To address these question, Nordheim and his colleagues examined data from Galileo‘s flybys of Europa and electron measurements from NASA’s Voyager 1 spacecraft. After looking closely at the electrons blasting the moon’s surface, Nordheim and his team found that the radiation doses vary by location. The harshest radiation is concentrated in zones around the equator, and the radiation lessens closer to the poles.
“This is the first prediction of radiation levels at each point on Europa’s surface and is important information for future Europa missions,” said Paranicas. Now that scientists know where to find regions least altered by radiation, they will be able to designate areas of study for the Europa Clipper, a JPL-led mission that is expected to launch as early as 2022.
For the sake of their study, Nordheim and his team went beyond a conventional two-dimensional map to build 3D models that examined how far below the surface the radiation penetrates. To test how deep organic material would have to be buried in order to survive, Nordheim and his team tested the effect of radiation on amino acids (the basic building blocks for proteins) to figure out how Europa’s exposure to radiation would affect potential biosignatures.
The results indicate how deep scientists will need to dig or drill during a potential future Europa lander mission in order to find any biosignatures that might be preserved. In the highest-radiation zones around the equator, the depth at which biosignatures could be found ranged from 10 to 20 cm (4 to 8 inches). At the middle- and high-latitudes, closer to the poles, the depths decrease to about 1 cm (0.4 inches). As Hand indicated:
“The radiation that bombards Europa’s surface leaves a fingerprint. If we know what that fingerprint looks like, we can better understand the nature of any organics and possible biosignatures that might be detected with future missions, be they spacecraft that fly by or land on Europa.”
When the Europa Clipper mission reaches the Jovian system, the spacecraft will orbit Jupiter and conducting about 45 close flybys of Europa. It’s advanced suite of scientific instruments will include cameras, spectrometers, plasma and radar instruments which will investigate the composition of the moon’s surface, its ocean, and material that has been ejected from the surface.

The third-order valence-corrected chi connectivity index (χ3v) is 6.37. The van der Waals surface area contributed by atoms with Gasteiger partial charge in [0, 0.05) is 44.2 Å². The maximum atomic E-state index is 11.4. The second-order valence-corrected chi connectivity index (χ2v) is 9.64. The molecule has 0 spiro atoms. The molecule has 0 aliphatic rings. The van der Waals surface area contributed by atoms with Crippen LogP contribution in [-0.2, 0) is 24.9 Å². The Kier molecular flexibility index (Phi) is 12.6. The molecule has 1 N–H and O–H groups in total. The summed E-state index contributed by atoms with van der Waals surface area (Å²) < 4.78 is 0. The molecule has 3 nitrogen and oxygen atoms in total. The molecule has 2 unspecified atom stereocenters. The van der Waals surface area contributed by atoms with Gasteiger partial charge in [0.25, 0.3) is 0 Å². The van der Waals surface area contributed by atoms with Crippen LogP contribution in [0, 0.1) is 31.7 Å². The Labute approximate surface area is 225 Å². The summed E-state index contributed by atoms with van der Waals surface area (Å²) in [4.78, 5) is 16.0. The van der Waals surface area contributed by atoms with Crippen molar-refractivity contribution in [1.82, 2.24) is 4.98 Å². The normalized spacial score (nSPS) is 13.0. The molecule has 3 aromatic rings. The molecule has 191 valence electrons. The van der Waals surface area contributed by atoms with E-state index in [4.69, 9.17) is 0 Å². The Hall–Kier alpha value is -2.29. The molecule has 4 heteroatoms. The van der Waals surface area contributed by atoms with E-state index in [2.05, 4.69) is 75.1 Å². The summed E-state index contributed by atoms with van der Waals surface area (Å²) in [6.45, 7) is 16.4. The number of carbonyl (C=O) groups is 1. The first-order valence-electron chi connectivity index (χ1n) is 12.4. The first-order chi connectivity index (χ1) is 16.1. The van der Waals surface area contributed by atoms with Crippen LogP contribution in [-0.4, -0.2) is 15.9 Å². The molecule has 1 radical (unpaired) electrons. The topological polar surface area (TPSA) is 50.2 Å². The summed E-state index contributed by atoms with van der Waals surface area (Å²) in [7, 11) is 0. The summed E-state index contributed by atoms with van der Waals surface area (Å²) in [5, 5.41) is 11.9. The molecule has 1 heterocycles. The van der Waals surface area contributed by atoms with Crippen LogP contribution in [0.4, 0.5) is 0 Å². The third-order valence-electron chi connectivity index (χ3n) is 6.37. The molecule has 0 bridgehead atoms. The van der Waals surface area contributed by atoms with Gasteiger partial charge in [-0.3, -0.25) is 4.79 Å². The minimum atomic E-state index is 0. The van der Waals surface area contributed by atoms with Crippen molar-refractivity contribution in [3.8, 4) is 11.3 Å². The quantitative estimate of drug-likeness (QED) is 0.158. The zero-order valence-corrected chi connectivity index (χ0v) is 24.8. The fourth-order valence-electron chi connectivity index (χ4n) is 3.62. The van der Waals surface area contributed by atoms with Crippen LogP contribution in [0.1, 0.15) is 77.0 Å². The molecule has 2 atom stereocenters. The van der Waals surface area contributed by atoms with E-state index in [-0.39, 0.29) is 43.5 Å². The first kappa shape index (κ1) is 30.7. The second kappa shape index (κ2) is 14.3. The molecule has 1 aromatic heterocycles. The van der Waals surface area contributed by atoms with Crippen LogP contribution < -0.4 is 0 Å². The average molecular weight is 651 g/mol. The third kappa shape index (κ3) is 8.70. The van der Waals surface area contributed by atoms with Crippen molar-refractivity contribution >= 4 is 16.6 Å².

“Europa Clipper’s mission team is examining possible orbit paths, and proposed routes pass over many regions of Europa that experience lower levels of radiation,” Hand said. “That’s good news for looking at potentially fresh ocean material that has not been heavily modified by the fingerprint of radiation.”
With this new radiation map, the mission team will be able to narrow the range of possible research sites. This, in turn, will increase the likelihood that the orbiter mission will be able to settle the decades-old mystery of whether or not there is life in the Jovian system.
The Cassini orbiter revealed many fascinating things about the Saturn system before its mission ended in September of 2017. In addition to revealing much about Saturn’s rings and the surface and atmosphere of Titan (Saturn’s largest moon), it was also responsible for the discovery of water plumes coming from Enceladus‘ southern polar region. The discovery of these plumes triggered a widespread debate about the possible existence of life in the moon’s interior.
This was based in part on evidence that the plumes extended all the way to the moon’s core/mantle boundary and contained elements essential to life. Thanks to a new study led by researchers from of the University of Heidelberg, Germany, it has now been confirmed that the plumes contain complex organic molecules. This is the first time that complex organics have been detected on a body other than Earth, and bolsters the case for the moon supporting life.
The existence of a liquid water ocean in Enceladus’ interior has been the subject of scientific debate since 2005, when Cassini first observed plumes containing water vapor spewing from the moon’s south polar surface through cracks in the surface (nicknamed “Tiger Stripes”). According to measurements made by the Cassini-Huygens probe, these emissions are composed mostly of water vapor and contain molecular nitrogen, carbon dioxide, methane and other hydrocarbons.
The combined analysis of imaging, mass spectrometry, and magnetospheric data also indicated that the observed southern polar plumes emanate from pressurized subsurface chambers. This was confirmed by the Cassini mission in 2014 when the probe conducted gravity measurements that indicated the existence of a south polar subsurface ocean of liquid water with a thickness of around 10 km.
Shortly before the probe plunged into Saturn’s atmosphere, the probe also obtained data that indicated that the interior ocean has existed for some time. Thanks to previous readings that indicated the presence of hydrothermal activity in the interior and simulations that modeled the interior, scientists concluded that if the core were porous enough, this activity could have provided enough heat to maintain an interior ocean for billions of years.